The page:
Profits must come through public confidence, and public confidence is given to any merchant in proportion to the service which he gives to the public.
Recent selling may have some thinking it's a bargain, but Fast Money trader Guy Adami cautions investors about JCPenney.
The fundamental face of shopping malls is beginning to change; rather than just retail with a food court, malls are now becoming entertainment destinations.
One of the biggest upsides to the downturn in housing has been a surge in demand for apartments. That resulted in a strong rise in rents and a big drop in vacancies over the past few years, as investors rushed to build more supply. Now, just as that supply is about to come on line, demand appears to be weakening.
Ahead of potentially stock market moving comments coming from billionaire investor Bill Ackman later this afternoon, Jon Najarian suggests putting a few trades on the radar.
The “Mad Money” host recommends this REIT ETF over individual stocks.
Despite high unemployment, debt ceiling fears, riots in Greece, earthquakes in Japan and a host of other negative headlines, most of the American consumer related stocks are doing pretty darn well lately.
Ed Ponsi of Barchetta Capital Management answers stock-related questions tweeted by CNBC viewers in our "Trading on Twitter" segment. Here are his comments.
What follows is a roundup of corporate earnings reports for Wednesday, Feb. 23
Stocks closed higher with the Dow finishing 20 points shy of 12,000 on the strength of materials and tech stocks and as investors awaited a handful of major earnings later this week. Alcoa and IBM rose, while BofA fell.
Stocks trimmed gains, but remained significantly higher, as techs and materials lifted the market as investors awaited a handful of major earnings from the sector later this week. Alcoa and IBM rose, while BofA fell.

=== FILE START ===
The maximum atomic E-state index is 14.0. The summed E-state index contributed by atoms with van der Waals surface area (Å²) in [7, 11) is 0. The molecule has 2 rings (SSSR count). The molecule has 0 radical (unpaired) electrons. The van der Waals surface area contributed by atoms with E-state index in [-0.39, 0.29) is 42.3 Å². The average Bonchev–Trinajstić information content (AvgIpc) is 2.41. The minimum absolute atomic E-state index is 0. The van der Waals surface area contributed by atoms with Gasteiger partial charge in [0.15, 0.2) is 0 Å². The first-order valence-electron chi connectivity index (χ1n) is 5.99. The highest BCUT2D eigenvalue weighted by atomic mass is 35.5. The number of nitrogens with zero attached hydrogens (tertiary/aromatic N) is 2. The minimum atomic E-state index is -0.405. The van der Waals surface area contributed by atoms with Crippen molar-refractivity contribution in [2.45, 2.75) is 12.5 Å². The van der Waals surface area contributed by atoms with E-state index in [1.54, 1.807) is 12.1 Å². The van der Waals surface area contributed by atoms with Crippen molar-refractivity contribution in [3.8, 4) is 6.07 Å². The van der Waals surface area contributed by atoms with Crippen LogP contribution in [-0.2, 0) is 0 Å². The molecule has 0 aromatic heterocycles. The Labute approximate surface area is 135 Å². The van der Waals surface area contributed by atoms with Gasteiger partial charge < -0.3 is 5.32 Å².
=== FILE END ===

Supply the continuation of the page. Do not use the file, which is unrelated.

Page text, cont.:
Stocks extended modest gains as tech stocks rose and lifted the Nasdaq for the first time in several sessions. Alcoa and IBM rose, while BofA fell.
U.S. stock futures traded flat to slightly higher at the start of a week featuring dozens of major earnings reports, as well as a Federal Reserve statement and a slew of macroeconomic data.
J.C. Penney plans to give board seats to the hedge fund Pershing Square Capital Management and Vornado Realty Trust, months after the two investors purchased big stakes in the retailer, people with direct knowledge of the matter told DealBook on Sunday, the New York Times reports.
Bill Ackman, the activist investor whose Pershing Square Capital took a 16.5 percent ownership stake in J.C. Penney last fall, has not been pushing JCP to broadly pursue a transaction to create value, but rather has been engaged with the company in conversations about how it can improve its operations, according to sources.
We have the Fed committed to QE2 (quantitative easing) through the second quarter of 2011, and now we have a few early indications of an improving economy. This is good news — but it makes the QE2 trade a little more tricky.
J.C. Penney has put in a poison pill that prevents any other shareholder of exceeding a 10 percent stake in the company.
A confluence of economic and market conditions make them an excellent option for diversifying a portfolio: low interest rates, a strong potential for inflation, lots of available capital and real estate bargains.
Bill Ackman, the noted activist investor with a noticeably mixed track record when it comes to investing in retail is at it again.
Following are the moves you might have missed. Find out why shares of Ralph Lauren and JA Solar popped while Vornado and AK Steel dropped.